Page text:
guilty. Finally. This affirmation then determines the non-center as other than the loss of the center. For there is a sure free play: that which is limited to the substitution of the given and existing.affirmation détermine alors lenon–centre autrement que comme perte du centre. Et elle joue sans sécurité. Deep Democracy and Economic Justice without Foundations If the anti-foundational battle cry of the postmodernists is not to lead us to the doors of nihilism and relativism. of the absent origin. by bringing these concepts in direct confrontation with the world of economic relations. the fulfillment of need/desire without lapsing into mere “phraseregimes”? Surprisingly an affirmative answer to this is possible. (my translation) Is it possible to give expression to the capacity for free play. to the seminal adventure of the trace. Derrida Turned towards the presence. Car il y a un jeu sûr: celui que se limite à la substitution de pièces données et existantes. nonfoundational epistemology does not lead to a free floating ontological and moral relativism.” III. Dans le hasard absolu. At the same time. à l'aventure seminale de la trace. Rousseauian face of the thought of free play of which the Nietzschean affirmation. this structuralist thematic of broken immediateness is thus the sad. without origin would be the other face. nostalgic. what epistemological turn must be taken? Put in another way. the question of economic justice can be reformulated in the “postmodern” context without postmodern “phrase-regimes. And it plays without security. by elaborating on Lacan's elucidation of the idea of the subject. I construct a dynamic concept of the subject so that “agency” is a concept that can be used even when shorn of its “traditional” modernist epistemological baggage. the joyful affirmation of the free play of the world of signs without want. A rigorous blend of the “modernist” Hegel with poststructuralist Derrida is a tantalizing possibility that can advance the discourse on justice in the cultural context of postmodernism in interesting ways. presentes. without truth. negative. lost or impossible. l'affirmation se livre aussi à l'indetermination génétique. In the rest of the paper I will show that such a revised. In absolute randomness affirmation gives itself up also to the genetic indeterminacy. is there a way to 58 . present pieces.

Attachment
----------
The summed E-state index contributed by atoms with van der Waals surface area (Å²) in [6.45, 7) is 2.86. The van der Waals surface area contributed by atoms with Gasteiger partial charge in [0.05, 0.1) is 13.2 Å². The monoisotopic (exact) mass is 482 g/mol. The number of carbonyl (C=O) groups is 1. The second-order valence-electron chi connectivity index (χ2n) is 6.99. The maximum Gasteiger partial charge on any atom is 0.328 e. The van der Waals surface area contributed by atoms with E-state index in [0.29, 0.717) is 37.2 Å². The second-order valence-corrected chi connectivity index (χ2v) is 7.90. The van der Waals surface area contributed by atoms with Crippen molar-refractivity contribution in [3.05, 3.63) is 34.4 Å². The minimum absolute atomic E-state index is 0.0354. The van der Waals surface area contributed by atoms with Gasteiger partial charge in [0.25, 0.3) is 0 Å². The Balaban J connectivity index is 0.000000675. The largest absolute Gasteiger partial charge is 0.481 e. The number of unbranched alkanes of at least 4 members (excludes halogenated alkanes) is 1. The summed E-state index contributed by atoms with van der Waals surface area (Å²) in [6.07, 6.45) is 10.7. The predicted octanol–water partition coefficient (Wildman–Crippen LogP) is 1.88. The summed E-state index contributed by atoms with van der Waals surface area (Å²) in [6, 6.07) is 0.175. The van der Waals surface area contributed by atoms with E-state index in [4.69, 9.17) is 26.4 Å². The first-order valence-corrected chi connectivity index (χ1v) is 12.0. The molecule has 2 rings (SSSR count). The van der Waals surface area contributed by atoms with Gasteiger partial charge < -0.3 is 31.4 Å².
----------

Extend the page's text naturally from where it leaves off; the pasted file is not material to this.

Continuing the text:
Quite remarkably this strategy allowed him to avoid the foundationalist fallacies of positing a predetermined given and a privileged determiner. 59 . The important point to note is that no assumptions regarding the nature of individual self or any appeal to the natural laws need to be made. Hegel raised precisely this issue in his Philosophy of Right. Or. all three of these positions. to reduce all such talk. Only rights recognized by others reciprocally can be rights as such. carries the “rational” skepticism of these modernist positions to its ultimate irrationality. The key to avoid both the limited rationality of modernism and the unlimited irrationality of certain kinds of postmodernism is to see right and justice within a framework of social interaction. in a certain sense.avoid foundations and speak of economic justice (or justice in general) at all? Surprisingly. as Lyotard does. Ironically. In contrast with Nietzsche morality cannot be reduced to an individual's will to power in such a social context. These rights are non-foundational because in order to build up this structure we begin from nothing but self-determining social individuals and their interactions. Earlier. also deny in various ways that reason can prescribe the ends of human actions. Initially. deontology and communitariasm — without falling prey to nihilism. to mere phrase-regimes can hardly be the most logical alternative if one can find a way of talking about rights and justice in a non-foundational way. Rejecting natural rights and justice on the grounds that these are foundational is not logically equivalent to saying that there is no alternative route to justice. In fact we can reject the standard phrase-regimes of contemporary ethics — utilitarianism. The specific relations that constitute the economic interactions in society can then be brought under such a framework of rights. nothing but an abstract right of property in self can be seen with such beginnings. At the same time he was able to avoid the trap of “anything goes” philosophical attitude. in both his Phenomenology of Spirit and Science of Logic. Only a binary logic that reduces the universe of discourse to natural rights or nothing else can consistently claim that the denial of natural rights is to be equated with the proposition that it is not possible to talk about rights at all. Thus. although they contradict one another. postmodernism. Hegel had shown how to dissolve the standpoint of the subject and begin the investigation of thinking without presuppositions.